[cryptography] Which encryption chips are compromised?

Andy Isaacson adi at hexapodia.org
Thu Dec 12 00:15:38 EST 2013


On Wed, Dec 11, 2013 at 06:28:31PM -0800, Steve Weis wrote:
> On Wed, Dec 11, 2013 at 6:00 PM, coderman <coderman at gmail.com> wrote:
> > unredacted:
> >  https://peertech.org/dist/nsa-cpp-goals-FY2013-unredact.png
> >
> > "Intel Ivy Bridge"
> 
> Is this a guess because "Intel Ivy Bridge" fits into the redacted space or
> is there some other evidence?

I believe it's just a guess based on fit.

> Ivy Bridge processors are general purpose x86 CPUs. It doesn't make sense
> to me to refer to it as an "encryption chip" for "web encryption devices".
> Do you know of products using IVB processors for SSL offloading or in VPN
> appliances?

Suppose I'm the manager writing this document, reporting the expected
accomplishments of my group.  We do cryptanalysis.

If we're projecting success against FooBarCo chips' encryption sub-core,
and everybody knows FooBarCo chips are used in both encryption and
non-encryption products, it makes sense to cite the specific
applications where FooBarCo chips are used.  So "for FooBarCo chips used
in VPN and SSL" makes sense, even if FooBarCo chips are not *solely* VPN
and SSL.

However, in "for FooBarCo encryption chips used in VPN", the
"encryption" seems to me to denote a special purpose chip, rather than a
general purpose chip with an encryption sub-core.  I've seen worse
manglings of language in similar documents, though, so I would not put
it past said middle manager to write "for Intel Ivy Bridge encryption
chips used in VPN and SSL", even though that's a bit of word salad to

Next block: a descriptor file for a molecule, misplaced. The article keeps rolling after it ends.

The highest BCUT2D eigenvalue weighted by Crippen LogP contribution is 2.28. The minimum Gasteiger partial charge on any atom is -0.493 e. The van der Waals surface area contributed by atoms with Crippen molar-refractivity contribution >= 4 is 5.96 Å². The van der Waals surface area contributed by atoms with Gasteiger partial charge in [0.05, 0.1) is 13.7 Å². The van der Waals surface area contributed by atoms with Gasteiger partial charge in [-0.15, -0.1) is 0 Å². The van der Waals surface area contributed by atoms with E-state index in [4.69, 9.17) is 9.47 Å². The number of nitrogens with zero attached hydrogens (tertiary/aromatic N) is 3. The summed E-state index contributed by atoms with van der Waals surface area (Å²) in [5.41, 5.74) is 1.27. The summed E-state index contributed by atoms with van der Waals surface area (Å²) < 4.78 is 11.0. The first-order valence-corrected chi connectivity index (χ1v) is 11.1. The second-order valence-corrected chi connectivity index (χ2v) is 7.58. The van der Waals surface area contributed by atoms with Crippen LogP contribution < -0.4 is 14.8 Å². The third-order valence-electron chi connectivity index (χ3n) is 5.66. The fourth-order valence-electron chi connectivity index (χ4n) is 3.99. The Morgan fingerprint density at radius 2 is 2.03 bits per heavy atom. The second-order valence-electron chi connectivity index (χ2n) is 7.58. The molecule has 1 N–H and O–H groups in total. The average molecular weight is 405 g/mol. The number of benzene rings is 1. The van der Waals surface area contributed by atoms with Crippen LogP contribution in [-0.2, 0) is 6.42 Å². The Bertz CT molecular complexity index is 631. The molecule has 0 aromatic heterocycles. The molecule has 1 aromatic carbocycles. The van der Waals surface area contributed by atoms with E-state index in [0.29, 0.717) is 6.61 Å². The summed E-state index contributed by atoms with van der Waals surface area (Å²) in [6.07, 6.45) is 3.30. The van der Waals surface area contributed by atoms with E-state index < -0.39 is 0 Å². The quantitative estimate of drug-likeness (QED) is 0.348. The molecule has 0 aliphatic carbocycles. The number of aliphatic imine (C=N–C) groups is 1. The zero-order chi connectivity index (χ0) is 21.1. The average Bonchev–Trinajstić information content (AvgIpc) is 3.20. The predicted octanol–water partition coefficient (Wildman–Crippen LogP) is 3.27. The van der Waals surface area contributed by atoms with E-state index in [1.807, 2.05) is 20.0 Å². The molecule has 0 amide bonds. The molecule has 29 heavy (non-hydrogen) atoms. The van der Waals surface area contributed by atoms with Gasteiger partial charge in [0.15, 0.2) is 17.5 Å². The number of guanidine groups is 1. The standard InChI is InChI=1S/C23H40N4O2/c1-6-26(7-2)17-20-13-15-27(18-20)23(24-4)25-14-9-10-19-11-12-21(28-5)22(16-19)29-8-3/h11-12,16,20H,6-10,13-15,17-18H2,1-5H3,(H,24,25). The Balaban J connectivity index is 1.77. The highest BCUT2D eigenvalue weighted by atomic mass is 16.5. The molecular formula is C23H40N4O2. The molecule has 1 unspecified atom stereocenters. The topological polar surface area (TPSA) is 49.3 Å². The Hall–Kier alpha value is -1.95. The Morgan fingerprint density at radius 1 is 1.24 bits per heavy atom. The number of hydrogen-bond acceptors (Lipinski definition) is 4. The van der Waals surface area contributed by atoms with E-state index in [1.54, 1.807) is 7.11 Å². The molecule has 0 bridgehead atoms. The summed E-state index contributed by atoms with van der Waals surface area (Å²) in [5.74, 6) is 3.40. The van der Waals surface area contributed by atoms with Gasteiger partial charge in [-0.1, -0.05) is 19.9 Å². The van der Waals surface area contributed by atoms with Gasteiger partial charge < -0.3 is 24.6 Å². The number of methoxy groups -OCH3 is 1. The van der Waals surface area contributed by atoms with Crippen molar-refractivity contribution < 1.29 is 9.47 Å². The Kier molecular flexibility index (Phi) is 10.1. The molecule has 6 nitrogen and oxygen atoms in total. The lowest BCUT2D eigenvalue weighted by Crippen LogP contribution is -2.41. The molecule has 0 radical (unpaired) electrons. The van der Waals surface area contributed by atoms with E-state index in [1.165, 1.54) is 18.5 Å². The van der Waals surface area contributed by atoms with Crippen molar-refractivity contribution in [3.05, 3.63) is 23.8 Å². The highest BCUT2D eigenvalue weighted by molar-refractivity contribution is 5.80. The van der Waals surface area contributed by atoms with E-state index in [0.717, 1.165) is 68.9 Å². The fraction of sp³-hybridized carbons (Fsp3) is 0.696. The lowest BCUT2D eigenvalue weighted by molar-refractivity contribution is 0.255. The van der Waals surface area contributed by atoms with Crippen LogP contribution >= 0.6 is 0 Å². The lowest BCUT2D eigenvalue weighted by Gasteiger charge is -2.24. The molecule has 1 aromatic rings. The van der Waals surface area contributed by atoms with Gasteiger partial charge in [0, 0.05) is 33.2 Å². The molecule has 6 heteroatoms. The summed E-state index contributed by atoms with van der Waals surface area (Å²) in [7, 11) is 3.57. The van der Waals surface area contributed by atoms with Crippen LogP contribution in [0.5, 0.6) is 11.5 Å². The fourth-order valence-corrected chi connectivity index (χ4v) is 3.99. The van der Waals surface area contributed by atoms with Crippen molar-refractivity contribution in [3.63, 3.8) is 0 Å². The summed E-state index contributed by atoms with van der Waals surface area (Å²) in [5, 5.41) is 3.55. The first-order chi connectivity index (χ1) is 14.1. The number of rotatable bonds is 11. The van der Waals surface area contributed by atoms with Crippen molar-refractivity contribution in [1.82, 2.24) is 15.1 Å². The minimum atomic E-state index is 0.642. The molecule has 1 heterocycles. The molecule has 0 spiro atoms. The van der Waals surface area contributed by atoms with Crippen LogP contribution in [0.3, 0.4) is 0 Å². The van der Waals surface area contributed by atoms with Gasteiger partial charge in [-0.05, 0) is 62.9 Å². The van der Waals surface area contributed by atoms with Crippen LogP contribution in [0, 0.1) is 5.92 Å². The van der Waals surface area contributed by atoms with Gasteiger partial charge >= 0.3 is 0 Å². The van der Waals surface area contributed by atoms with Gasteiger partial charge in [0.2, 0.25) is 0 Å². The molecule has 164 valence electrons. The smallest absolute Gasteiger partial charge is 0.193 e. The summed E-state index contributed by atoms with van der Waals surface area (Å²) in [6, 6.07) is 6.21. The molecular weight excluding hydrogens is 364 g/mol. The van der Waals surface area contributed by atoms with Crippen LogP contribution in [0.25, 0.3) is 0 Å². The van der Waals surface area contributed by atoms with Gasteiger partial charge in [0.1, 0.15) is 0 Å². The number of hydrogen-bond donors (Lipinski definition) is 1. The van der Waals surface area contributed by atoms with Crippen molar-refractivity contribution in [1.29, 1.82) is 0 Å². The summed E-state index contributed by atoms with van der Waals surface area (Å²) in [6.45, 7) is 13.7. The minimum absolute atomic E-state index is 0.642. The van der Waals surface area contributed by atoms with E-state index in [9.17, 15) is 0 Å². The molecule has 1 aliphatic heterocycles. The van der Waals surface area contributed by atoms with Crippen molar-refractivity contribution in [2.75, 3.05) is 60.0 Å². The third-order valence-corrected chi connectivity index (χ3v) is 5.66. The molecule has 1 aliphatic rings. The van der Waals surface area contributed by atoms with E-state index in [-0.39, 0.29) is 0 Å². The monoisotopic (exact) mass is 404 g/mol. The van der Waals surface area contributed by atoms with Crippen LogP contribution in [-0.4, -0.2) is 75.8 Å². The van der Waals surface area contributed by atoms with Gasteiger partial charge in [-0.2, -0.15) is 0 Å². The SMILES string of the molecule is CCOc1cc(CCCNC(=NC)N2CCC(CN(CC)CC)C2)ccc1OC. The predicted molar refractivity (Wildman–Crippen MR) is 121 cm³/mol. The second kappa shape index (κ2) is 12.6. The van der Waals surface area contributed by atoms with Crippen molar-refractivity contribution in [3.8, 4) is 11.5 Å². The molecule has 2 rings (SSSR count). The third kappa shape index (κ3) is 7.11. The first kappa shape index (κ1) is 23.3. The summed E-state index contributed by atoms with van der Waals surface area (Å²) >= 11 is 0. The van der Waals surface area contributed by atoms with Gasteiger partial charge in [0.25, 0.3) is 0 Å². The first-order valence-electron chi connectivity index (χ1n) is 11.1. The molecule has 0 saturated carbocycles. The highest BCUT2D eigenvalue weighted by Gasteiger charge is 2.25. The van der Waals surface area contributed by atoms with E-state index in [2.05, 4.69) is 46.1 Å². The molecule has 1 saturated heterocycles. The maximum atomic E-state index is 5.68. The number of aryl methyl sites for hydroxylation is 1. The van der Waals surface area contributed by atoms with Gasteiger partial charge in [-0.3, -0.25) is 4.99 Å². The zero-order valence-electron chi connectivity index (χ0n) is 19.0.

anyone who knows the technology.

> To me, the redacted document sounds like it's referring to a security
> processor used for SSL offloading. For example, something like a Cavium
> Nitrox (which I'm not implying is the subject of the document).

"Cavium Networks" or "Cavium Nitrox" are approximately the right length
to fit.  Other vendors that might be interesting include F5, Barracuda,
Riverbed, Cisco SCA 11000, Radware (an Israeli/American company), and
everybody listed on http://en.wikipedia.org/wiki/SSL_Acceleration

The document looks like Word and appears to be fully justified; anyone
with that software want to match the fonts and try out various
substitutions to see what fits best?

Note that
http://s3.documentcloud.org/documents/784159/sigintenabling-clean-1.pdf
seems to have been digitally processed and redacted; the font baselines
are perfectly aligned, to the sub-pixel antialiasing limit; while
http://s3.documentcloud.org/documents/784280/sigint-enabling-project.pdf
appears to have gone out to paper and then been scanned in on a
non-flatbed scanner; there is significant vertical slew across the line
of text in question.  Since the source document appears to be the same
for both, an enterprising DTP jockey could use -clean-1.pdf to tune the
document settings precisely, and then use -project.pdf to search for
better unredaction matches.

-andy


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